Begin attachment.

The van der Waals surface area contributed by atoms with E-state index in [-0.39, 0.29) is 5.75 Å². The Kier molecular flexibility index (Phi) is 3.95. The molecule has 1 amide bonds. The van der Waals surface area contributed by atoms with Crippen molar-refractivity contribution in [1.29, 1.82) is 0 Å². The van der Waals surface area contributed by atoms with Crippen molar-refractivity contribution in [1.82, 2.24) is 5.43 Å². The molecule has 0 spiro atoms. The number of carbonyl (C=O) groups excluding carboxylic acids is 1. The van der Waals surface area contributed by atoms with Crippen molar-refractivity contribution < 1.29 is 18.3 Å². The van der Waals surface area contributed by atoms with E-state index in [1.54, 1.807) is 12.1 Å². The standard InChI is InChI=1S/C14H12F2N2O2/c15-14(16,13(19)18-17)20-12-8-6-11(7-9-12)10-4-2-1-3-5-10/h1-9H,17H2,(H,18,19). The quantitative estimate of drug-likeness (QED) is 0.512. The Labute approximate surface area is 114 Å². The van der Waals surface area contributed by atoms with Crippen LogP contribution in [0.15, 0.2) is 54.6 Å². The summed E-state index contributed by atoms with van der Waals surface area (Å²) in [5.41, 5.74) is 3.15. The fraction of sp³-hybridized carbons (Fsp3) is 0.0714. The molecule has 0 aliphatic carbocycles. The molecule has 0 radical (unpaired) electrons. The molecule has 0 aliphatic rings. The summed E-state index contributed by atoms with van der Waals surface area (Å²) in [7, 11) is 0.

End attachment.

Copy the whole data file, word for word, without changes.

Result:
The van der Waals surface area contributed by atoms with E-state index in [-0.39, 0.29) is 5.75 Å². The Kier molecular flexibility index (Phi) is 3.95. The molecule has 1 amide bonds. The van der Waals surface area contributed by atoms with Crippen molar-refractivity contribution in [1.29, 1.82) is 0 Å². The van der Waals surface area contributed by atoms with Crippen molar-refractivity contribution in [1.82, 2.24) is 5.43 Å². The molecule has 0 spiro atoms. The number of carbonyl (C=O) groups excluding carboxylic acids is 1. The van der Waals surface area contributed by atoms with Crippen molar-refractivity contribution < 1.29 is 18.3 Å². The van der Waals surface area contributed by atoms with E-state index in [1.54, 1.807) is 12.1 Å². The standard InChI is InChI=1S/C14H12F2N2O2/c15-14(16,13(19)18-17)20-12-8-6-11(7-9-12)10-4-2-1-3-5-10/h1-9H,17H2,(H,18,19). The quantitative estimate of drug-likeness (QED) is 0.512. The Labute approximate surface area is 114 Å². The van der Waals surface area contributed by atoms with Crippen LogP contribution in [0.15, 0.2) is 54.6 Å². The summed E-state index contributed by atoms with van der Waals surface area (Å²) in [5.41, 5.74) is 3.15. The fraction of sp³-hybridized carbons (Fsp3) is 0.0714. The molecule has 0 aliphatic carbocycles. The molecule has 0 radical (unpaired) electrons. The molecule has 0 aliphatic rings. The summed E-state index contributed by atoms with van der Waals surface area (Å²) in [7, 11) is 0.